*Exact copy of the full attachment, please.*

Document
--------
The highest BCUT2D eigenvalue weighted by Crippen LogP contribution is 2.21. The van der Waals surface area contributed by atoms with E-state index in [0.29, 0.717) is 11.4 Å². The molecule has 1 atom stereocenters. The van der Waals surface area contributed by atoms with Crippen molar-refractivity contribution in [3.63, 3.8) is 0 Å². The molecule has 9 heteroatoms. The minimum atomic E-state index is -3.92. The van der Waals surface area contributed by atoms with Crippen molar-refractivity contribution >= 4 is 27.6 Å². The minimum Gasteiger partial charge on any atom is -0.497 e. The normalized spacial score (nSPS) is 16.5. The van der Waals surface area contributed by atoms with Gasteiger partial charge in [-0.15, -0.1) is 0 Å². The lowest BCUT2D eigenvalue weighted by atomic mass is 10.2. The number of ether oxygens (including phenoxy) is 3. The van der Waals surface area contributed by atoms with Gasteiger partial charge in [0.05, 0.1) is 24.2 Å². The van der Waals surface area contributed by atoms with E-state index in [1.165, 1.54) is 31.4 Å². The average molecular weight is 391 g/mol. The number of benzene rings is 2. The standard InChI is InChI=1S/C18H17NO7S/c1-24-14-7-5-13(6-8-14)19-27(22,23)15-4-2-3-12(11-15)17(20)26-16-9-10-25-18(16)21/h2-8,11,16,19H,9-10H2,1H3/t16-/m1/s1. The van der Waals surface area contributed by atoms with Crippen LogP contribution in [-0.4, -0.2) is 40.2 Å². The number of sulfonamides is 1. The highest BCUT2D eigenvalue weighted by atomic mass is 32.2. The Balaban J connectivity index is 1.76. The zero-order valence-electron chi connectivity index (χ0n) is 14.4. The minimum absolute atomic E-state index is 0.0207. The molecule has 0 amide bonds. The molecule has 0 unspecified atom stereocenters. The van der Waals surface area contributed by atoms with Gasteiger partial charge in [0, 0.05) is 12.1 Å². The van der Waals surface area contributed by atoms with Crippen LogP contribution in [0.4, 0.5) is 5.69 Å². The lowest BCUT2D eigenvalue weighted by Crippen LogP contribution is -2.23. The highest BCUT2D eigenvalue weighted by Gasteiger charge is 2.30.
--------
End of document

The highest BCUT2D eigenvalue weighted by Crippen LogP contribution is 2.21. The van der Waals surface area contributed by atoms with E-state index in [0.29, 0.717) is 11.4 Å². The molecule has 1 atom stereocenters. The van der Waals surface area contributed by atoms with Crippen molar-refractivity contribution in [3.63, 3.8) is 0 Å². The molecule has 9 heteroatoms. The minimum atomic E-state index is -3.92. The van der Waals surface area contributed by atoms with Crippen molar-refractivity contribution >= 4 is 27.6 Å². The minimum Gasteiger partial charge on any atom is -0.497 e. The normalized spacial score (nSPS) is 16.5. The van der Waals surface area contributed by atoms with Gasteiger partial charge in [-0.15, -0.1) is 0 Å². The lowest BCUT2D eigenvalue weighted by atomic mass is 10.2. The number of ether oxygens (including phenoxy) is 3. The van der Waals surface area contributed by atoms with Gasteiger partial charge in [0.05, 0.1) is 24.2 Å². The van der Waals surface area contributed by atoms with E-state index in [1.165, 1.54) is 31.4 Å². The average molecular weight is 391 g/mol. The number of benzene rings is 2. The standard InChI is InChI=1S/C18H17NO7S/c1-24-14-7-5-13(6-8-14)19-27(22,23)15-4-2-3-12(11-15)17(20)26-16-9-10-25-18(16)21/h2-8,11,16,19H,9-10H2,1H3/t16-/m1/s1. The van der Waals surface area contributed by atoms with Crippen LogP contribution in [-0.4, -0.2) is 40.2 Å². The number of sulfonamides is 1. The highest BCUT2D eigenvalue weighted by atomic mass is 32.2. The Balaban J connectivity index is 1.76. The zero-order valence-electron chi connectivity index (χ0n) is 14.4. The minimum absolute atomic E-state index is 0.0207. The molecule has 0 amide bonds. The molecule has 0 unspecified atom stereocenters. The van der Waals surface area contributed by atoms with Gasteiger partial charge in [0, 0.05) is 12.1 Å². The van der Waals surface area contributed by atoms with Crippen LogP contribution in [0.4, 0.5) is 5.69 Å². The lowest BCUT2D eigenvalue weighted by Crippen LogP contribution is -2.23. The highest BCUT2D eigenvalue weighted by Gasteiger charge is 2.30.